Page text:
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African American history is the portion of American history that specifically discusses the African American or Black American ethnic group in the United States. Most African Americans are the descendants of African slaves held in the United States from 1619 to 1865. Others who are considered African American by the US government include voluntary immigrants from Africa, South America, and the Caribbean. African American history is celebrated in the United States during Black History Month.
The majority of African-Americans descend from slaves that were either sold as prisoners of war by stronger African states or kidnapped directly by Europeans and Africans. The former was far more common than the latter, and the already existing market for slaves in Africa was put to full advantage by European powers in need of labor for New World plantations. The American slave population was made up of the various ethnic groups from these regions including the Bakongo, Igbo, Mandé, Wolof, Akan, Fon and Makua amongst others. Once mixed together in the Americas, these different peoples began to forge a new history and culture based on their similarities.
Studies of contemporary documents reveal seven regions from which Africans were sold or taken during the Atlantic slave trade. These regions were Senegambia, encompassing the coast from the Senegal River to the Casamance where captives as far away as the Upper and Middle Niger River Valley were sold. There was also the Sierra Leone region, which included territory from the Casamance to Assini in the modern countries of Guinea-Bissau, Guinea, Sierra Leone, Liberia and Cote d'Ivoire.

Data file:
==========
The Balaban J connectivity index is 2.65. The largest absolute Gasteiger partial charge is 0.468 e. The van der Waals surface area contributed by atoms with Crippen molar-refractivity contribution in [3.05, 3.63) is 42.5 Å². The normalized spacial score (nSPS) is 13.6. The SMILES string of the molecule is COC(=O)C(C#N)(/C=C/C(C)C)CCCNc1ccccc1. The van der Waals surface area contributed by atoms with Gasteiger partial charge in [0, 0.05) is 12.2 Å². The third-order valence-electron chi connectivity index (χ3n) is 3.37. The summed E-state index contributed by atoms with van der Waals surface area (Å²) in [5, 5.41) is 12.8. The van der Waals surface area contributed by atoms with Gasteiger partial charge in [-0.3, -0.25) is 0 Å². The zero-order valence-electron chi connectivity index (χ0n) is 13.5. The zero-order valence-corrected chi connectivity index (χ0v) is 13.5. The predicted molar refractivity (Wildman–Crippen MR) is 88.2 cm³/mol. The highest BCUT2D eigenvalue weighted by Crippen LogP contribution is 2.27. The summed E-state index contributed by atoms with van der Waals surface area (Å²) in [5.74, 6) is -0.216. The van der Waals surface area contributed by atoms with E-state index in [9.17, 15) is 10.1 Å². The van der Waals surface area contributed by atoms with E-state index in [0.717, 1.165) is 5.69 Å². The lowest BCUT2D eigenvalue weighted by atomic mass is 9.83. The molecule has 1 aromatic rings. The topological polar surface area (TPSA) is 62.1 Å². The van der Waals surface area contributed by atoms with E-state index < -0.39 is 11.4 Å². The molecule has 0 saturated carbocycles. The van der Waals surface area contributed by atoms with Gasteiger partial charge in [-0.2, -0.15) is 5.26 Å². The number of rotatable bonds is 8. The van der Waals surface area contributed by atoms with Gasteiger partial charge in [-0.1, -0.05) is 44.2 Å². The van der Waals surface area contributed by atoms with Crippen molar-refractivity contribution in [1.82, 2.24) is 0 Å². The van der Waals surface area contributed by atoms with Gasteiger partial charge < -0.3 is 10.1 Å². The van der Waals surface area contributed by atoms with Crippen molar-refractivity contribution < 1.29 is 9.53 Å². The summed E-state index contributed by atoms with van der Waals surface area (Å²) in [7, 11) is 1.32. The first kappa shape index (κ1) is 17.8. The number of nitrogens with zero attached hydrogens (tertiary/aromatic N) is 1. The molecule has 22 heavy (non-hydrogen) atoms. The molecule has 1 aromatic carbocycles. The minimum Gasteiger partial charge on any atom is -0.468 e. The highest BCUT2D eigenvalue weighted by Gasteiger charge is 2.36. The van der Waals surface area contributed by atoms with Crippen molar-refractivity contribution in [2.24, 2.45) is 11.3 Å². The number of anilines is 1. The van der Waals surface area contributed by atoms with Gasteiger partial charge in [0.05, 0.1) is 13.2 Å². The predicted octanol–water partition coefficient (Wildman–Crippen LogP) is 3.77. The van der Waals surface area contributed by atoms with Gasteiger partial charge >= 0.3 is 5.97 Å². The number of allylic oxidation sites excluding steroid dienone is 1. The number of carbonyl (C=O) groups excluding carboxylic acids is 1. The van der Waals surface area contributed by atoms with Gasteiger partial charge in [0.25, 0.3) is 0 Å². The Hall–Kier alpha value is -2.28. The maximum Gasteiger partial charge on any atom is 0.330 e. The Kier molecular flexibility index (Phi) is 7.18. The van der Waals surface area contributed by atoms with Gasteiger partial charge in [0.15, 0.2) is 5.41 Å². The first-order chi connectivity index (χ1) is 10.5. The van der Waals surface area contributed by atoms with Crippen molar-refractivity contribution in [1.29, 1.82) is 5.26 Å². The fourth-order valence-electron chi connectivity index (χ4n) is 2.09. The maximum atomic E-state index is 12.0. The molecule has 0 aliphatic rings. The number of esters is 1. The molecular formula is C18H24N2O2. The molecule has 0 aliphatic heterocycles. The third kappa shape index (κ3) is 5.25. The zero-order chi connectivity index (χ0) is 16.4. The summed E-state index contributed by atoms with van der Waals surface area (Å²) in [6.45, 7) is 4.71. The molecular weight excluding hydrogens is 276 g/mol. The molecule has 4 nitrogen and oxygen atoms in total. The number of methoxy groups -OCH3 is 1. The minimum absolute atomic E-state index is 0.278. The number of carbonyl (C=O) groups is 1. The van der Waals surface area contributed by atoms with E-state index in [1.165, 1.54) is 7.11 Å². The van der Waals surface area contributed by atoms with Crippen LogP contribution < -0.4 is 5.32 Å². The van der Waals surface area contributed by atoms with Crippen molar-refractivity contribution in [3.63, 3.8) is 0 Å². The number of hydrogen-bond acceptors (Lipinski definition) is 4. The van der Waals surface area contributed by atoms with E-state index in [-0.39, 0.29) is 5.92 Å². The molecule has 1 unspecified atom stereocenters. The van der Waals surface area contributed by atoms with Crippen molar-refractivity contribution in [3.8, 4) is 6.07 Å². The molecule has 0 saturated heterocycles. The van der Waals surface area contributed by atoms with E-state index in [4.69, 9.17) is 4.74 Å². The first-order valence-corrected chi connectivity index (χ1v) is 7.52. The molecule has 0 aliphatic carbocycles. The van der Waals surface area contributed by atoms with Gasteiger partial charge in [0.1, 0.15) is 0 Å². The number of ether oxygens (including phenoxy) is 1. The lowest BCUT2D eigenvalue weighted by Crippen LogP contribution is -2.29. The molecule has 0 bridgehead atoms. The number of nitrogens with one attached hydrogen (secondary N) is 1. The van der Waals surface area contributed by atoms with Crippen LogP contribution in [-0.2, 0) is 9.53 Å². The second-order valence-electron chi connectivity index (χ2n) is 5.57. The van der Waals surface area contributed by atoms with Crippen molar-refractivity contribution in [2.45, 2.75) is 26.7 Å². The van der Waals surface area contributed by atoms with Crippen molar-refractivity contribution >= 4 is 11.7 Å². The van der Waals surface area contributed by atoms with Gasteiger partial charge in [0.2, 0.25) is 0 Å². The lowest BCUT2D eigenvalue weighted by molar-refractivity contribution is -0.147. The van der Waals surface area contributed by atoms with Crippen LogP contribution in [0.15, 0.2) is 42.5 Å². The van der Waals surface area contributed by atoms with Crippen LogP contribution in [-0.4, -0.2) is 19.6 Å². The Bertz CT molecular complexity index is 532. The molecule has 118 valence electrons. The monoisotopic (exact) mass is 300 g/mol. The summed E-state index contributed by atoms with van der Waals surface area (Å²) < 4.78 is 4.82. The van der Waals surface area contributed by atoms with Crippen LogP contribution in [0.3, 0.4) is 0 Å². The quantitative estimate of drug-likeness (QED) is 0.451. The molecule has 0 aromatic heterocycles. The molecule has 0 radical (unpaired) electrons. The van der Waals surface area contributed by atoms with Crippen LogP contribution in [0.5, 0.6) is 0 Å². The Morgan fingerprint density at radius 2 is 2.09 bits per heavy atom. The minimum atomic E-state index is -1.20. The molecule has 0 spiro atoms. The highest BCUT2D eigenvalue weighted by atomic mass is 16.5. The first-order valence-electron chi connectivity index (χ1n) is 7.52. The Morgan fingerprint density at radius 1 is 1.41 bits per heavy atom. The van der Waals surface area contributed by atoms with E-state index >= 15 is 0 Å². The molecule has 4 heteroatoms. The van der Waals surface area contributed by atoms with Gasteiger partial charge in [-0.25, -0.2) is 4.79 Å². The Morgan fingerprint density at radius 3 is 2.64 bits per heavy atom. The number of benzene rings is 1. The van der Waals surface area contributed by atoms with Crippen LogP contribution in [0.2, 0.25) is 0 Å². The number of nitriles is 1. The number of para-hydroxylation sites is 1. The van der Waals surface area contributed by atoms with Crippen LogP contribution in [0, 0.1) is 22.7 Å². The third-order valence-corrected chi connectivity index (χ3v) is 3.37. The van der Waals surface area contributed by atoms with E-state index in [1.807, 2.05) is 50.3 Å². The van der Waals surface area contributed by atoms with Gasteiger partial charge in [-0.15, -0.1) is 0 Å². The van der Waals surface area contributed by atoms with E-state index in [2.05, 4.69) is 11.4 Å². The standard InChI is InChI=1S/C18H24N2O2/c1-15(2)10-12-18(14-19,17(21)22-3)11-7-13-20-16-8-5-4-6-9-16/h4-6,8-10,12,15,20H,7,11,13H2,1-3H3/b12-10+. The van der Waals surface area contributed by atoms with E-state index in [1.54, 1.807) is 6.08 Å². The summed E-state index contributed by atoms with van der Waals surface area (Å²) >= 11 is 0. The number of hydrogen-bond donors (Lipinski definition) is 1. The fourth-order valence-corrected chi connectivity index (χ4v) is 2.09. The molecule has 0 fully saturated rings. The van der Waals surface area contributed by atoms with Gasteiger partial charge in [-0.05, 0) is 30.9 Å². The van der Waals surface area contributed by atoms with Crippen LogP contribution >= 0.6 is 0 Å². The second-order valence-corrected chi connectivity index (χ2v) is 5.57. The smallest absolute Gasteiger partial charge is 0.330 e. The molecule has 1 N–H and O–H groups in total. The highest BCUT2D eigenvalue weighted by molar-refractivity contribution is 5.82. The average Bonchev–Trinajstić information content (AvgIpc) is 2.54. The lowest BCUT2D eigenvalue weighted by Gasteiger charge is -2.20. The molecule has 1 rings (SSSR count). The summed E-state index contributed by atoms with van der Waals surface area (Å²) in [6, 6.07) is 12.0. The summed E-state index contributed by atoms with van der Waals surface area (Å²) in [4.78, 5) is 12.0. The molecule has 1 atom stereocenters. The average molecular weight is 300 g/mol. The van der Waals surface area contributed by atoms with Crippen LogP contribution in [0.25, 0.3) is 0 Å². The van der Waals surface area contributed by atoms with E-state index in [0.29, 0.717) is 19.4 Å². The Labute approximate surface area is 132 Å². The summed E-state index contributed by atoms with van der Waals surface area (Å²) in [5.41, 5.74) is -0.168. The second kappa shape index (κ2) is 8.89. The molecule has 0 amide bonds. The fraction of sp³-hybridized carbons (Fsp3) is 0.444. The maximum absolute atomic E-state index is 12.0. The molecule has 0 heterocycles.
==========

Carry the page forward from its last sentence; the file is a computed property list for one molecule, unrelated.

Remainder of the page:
Another region was the Gold Coast, which is mainly modern Ghana. The Bight of Benin was a region stretching from the Volta River to the Benue River in modern Togo, Benin and southwestern Nigeria. The Bight of Biafra extended from southeastern Nigeria through Cameroon into Gabon. West Central Africa, the largest region, included the Congo and Angola. The region of Mozambique-Madagascar included the modern countries of Mozambique, parts of Tanzania and Madagascar.
In the past few decades, African Americans have begun to uncover a history that was largely discarded, overlooked, and ignored. It is usually the case that history books are written by and for those in power and reflect their point of view.
European exploration of the New World in the 15th, 16th, and 17th centuries revealed both alien peoples thought to be in need of civilizing and vast tracts of underutilized land. As European traders tapped into the centuries-old internal African slave trade, they began to realize the potential benefits of slavery. They could draw on the tropical farming experience and disease resistance of Africans and work enormous tracts of land for only the upkeep of the slave population. In the process of developing the New World, Europeans transported millions of people from Africa. And as they sought to justify this practice and retain their advantages, they also created a racial system that would define social relationships throughout the world.
Despite all this, Africans and African Americans after them have risen above the positions to which they had been relegated. They created poetry, drama, literature, and film, they sang the blues, they invented jazz, and they fought for justice and equality.
1793 Fugitive Slave Act
1850 Fugitive Slave Laws
In 1820, there were 1,528,038 black slaves in the United States. In 1860, there were 3,953,760.
- Black History: Chronological Topics (NARA)
- Center for the Study of Slavery and Justice
- Black Americans in Congress 1870-1989, By Bruce A. Ragsdale, Joel D. Treese (Google Books)
- ↑ William O. Lynch, "The Westward Flow of Southern Colonists before 1861," The Journal of Southern History, Vol. 9, No. 3 (Aug. 1943):324. Digital version at JSTOR ($).
- This page was last modified on 22 October 2013, at 01:05.
- This page has been accessed 2,384 times.
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